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Confusion reigns in discussions about the cost of the Department of Defence’s equipment projects. Whether we’re talking about media articles, parliamentary committee hearings, letters to the editor, duelling internet commentators or any other forms of discourse that address Defence acquisitions, the only thing that’s clear is that we’re almost always talking past each other when it comes to the cost of military equipment. Defence doesn’t help when it releases only a bare minimum of information. This sorry state of affairs reached its peak several years ago, when it turned out that when Defence said that the cost of the Attack-class submarine was $50 billion it really meant that the cost was somewhere around $90 billion.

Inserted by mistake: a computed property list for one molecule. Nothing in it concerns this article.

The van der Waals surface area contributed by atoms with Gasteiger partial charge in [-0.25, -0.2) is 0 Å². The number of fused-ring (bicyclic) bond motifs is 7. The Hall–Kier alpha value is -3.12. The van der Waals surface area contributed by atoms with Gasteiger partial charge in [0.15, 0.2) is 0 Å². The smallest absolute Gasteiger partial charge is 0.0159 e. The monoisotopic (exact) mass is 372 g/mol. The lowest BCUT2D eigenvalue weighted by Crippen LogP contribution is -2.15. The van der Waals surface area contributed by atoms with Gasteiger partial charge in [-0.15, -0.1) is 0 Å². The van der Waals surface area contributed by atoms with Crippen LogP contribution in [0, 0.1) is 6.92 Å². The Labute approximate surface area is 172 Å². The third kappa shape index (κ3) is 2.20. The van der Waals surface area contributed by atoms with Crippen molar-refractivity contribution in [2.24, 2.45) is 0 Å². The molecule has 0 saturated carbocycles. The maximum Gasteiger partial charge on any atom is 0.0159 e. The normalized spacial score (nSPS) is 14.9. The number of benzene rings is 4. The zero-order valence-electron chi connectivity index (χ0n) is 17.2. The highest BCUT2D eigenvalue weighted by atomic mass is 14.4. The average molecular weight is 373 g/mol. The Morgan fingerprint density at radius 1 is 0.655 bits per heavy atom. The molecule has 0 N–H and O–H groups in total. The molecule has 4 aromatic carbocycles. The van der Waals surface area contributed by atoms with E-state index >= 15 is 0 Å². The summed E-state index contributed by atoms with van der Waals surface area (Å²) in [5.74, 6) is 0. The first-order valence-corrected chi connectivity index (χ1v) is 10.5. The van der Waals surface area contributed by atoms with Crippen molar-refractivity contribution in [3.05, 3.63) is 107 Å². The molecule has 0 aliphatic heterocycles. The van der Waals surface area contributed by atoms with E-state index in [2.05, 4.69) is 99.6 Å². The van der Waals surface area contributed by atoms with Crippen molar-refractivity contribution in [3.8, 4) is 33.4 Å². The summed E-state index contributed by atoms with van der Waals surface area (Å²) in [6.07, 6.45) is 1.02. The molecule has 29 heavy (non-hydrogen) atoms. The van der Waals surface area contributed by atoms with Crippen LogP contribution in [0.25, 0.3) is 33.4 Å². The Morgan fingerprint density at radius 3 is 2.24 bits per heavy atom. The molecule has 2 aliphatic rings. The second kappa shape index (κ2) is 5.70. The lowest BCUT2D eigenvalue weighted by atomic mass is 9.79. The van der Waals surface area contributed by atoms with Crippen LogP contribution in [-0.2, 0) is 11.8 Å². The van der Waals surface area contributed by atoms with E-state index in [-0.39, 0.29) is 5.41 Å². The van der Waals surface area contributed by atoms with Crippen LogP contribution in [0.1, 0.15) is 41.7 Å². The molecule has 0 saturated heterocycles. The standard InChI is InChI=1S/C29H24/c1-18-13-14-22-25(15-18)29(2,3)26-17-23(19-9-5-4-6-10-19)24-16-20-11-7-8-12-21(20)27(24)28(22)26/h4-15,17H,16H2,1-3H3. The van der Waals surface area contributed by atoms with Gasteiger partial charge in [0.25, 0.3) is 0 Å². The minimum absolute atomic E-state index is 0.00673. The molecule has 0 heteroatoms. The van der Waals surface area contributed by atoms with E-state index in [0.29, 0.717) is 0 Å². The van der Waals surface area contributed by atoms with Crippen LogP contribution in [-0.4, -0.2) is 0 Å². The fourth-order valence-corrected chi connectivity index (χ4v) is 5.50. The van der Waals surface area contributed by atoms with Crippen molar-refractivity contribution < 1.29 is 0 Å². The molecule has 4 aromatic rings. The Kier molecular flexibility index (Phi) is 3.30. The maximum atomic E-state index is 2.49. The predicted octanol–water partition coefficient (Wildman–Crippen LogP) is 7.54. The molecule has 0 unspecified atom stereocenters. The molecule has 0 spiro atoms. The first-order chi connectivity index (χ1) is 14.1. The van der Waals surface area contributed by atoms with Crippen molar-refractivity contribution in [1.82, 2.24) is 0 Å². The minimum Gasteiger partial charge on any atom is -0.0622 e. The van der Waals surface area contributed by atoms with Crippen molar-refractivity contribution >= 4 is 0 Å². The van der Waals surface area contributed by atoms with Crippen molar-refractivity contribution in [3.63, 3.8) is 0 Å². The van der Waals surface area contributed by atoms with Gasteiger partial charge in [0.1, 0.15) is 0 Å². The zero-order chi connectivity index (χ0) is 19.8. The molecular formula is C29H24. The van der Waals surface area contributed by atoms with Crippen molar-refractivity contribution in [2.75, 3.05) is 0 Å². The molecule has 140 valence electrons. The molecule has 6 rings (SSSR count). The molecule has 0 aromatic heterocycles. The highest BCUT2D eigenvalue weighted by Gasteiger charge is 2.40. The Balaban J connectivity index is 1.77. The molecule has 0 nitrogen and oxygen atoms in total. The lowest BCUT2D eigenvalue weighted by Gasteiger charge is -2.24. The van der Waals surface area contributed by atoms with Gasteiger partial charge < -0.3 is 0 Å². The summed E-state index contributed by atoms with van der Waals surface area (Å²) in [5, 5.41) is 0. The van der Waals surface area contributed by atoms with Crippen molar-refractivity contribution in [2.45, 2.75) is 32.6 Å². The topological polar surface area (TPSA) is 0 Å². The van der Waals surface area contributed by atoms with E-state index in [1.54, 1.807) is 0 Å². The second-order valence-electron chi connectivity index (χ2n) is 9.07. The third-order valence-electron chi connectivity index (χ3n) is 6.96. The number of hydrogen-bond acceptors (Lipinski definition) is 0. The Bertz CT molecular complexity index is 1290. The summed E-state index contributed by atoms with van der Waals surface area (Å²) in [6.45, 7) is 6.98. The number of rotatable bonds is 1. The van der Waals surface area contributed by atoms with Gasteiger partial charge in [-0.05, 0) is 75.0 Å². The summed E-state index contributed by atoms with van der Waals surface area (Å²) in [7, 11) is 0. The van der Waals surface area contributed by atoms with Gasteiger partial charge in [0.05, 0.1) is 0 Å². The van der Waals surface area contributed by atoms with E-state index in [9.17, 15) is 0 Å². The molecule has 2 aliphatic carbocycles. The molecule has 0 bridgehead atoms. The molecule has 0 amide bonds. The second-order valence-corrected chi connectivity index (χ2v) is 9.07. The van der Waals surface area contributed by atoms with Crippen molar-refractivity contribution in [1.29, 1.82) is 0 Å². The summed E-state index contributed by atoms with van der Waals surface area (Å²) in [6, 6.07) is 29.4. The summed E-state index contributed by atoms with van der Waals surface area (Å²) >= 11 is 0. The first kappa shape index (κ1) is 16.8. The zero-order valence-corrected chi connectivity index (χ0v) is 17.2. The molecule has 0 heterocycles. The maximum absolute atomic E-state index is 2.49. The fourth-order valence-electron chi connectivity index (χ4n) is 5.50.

The situation gets even murkier when commentators compare the cost of military acquisition projects here in Australia with ones overseas. It’s very rare that we can make a direct, apples-to-apples comparison between local and overseas projects, and very often it’s more like apples-to-orangutans. Being completely unaware of the basis of the costs they are comparing doesn’t stop some commentators from making strong claims about the rapacity of foreign arms companies or the competence of the Australian Defence Department.
This report attempts to be a guide for the perplexed. It’s not a technical manual, but a plain-English discussion that unpacks the cost of Australian defence equipment projects. While it would be useful for those working in the field of defence and strategic studies to read the whole report, it can also be used a reference tool explaining key terms such as ‘constant’ and ‘out-turned’ dollars or different cost-estimation methodologies.